Abstraction 1 (1994/2004) includes more work with drones. This time they are set against a somewhat disjunct violin line that oscillates between angular and lyrical expressions. Bailey describes this piece as “a haunting series of aphoristic utterances projected by the solo violin, atop a warmly-glowing, ever-changing drone-like background.” But the pairing of live instrument and tape seems to be one of forced convenience. The tape part sounds unintentionally choppy at times, especially since it mostly serves to articulate and instigate sustains. One of the strengths of this piece is how the composer plays with very subtle approaches to the slowing down of time.
Out Of (2006) for piano and electronic sound is ably performed by Marilyn Nonken, one of the finest performers of contemporary music. The sense of altered tuning (Just Intonation in this case) enlivens the live instrument’s part, which mostly consists of fragments having little consequence. Because the pacing of events remains static, it is challenging to remain alert while listening to this piece.
The seventh piece, Walking Down the Hillside at Cortona, and Seeing its Towers Rise Before Me (2007) is scored for two pianos tuned to 19-tone equal temperament. This wonderful piece includes seven scalar descents over the course of 13 min., 41 sec. These culminate in a series of massive chords, attacked with full force, but unexpectedly sounding unsteady and volatile. The tuning and consistent employment of registral movement combine to impart the sense of an aural illusion, not unlike Shepard tones. At the end of this piece there is a mammoth 45-second decay that appropriately allows the sounds to die away.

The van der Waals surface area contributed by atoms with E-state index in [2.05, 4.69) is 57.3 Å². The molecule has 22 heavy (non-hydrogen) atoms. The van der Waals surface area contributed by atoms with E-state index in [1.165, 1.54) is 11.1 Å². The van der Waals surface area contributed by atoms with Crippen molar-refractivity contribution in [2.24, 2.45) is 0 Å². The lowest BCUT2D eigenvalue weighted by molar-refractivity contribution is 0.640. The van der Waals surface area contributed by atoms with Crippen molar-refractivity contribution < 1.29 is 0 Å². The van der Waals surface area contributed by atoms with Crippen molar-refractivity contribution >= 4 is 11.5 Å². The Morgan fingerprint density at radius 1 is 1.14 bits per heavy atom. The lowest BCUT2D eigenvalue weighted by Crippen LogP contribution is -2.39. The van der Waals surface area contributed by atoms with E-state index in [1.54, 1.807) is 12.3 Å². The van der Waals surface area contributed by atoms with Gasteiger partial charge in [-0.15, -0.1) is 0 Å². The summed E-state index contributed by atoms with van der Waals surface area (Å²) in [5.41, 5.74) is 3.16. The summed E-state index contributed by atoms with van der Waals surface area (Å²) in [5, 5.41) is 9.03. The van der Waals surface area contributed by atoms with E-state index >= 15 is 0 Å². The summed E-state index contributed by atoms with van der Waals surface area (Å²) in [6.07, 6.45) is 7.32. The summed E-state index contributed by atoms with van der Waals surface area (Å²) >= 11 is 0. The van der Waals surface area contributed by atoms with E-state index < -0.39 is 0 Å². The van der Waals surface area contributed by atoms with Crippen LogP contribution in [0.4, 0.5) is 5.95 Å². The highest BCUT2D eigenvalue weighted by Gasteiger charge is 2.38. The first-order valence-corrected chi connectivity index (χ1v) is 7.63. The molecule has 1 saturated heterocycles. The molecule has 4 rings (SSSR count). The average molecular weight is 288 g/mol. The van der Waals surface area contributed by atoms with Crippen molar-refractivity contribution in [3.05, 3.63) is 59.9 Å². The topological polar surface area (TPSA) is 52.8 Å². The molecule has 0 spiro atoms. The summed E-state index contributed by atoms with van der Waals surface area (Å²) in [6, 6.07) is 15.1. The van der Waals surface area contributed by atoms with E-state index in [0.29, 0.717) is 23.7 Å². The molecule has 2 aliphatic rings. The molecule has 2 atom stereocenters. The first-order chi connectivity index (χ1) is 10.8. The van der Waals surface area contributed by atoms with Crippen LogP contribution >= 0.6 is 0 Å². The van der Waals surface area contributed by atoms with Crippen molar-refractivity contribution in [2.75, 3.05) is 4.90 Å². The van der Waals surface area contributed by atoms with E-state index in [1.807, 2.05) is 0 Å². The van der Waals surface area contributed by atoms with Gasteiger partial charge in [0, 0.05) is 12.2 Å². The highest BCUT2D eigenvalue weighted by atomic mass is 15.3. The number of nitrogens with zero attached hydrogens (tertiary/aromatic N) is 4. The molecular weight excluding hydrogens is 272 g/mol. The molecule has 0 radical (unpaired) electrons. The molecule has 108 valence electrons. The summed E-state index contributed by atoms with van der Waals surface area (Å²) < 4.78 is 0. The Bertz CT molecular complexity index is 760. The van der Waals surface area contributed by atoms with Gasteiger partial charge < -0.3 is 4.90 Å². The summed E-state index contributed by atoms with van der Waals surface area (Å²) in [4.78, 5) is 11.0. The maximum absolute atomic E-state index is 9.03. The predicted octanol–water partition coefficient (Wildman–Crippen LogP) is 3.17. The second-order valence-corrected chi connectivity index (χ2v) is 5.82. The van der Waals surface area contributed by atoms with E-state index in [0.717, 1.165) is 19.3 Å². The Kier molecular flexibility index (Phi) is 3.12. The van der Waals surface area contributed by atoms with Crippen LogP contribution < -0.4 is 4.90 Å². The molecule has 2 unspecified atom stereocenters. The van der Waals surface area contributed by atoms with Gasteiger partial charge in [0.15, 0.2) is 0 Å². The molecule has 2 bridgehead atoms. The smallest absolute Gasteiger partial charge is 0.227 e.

The last work, Abstraction 2 is for violin, piano, and tape. The tape part plays a small role in this piece. The materials given to the instruments are well composed, with particular close attention paid to resonance. There is also a peculiar sense of harmonic rhythm, sounding at times almost arbitrary. Bailey gradually builds the piece from repeated motives, while also suddenly changing the texture from time to time. These textural changes do not, however, have the force of a true rupture, which might utilize premature cutoffs or rhythmic displacements. On the whole, the instruments perform expressive materials in combination with quoted fragments and Klangfarbenmelodie. This is a challenging work in the sense that the composer thwarts the expectations that he sets into place.Several of the pieces from this CD offer the listener powerful, evocative, and strange yet familiar sound worlds. In other works the familiar outweighs the strange. The works for live instruments and tape underplay the standard compositional technique of creating a timbral fusion between both parties. It seems somewhat strange, given the fact that the composer describes himself as the “computer programmer guy,” that he chose to work in the marginally interactive, old-school realm of tape. Nevertheless, part of the charm of this CD is the frequently uncomfortable fit between concept and realization, between various tuning systems, and between live instrumentalists and tape.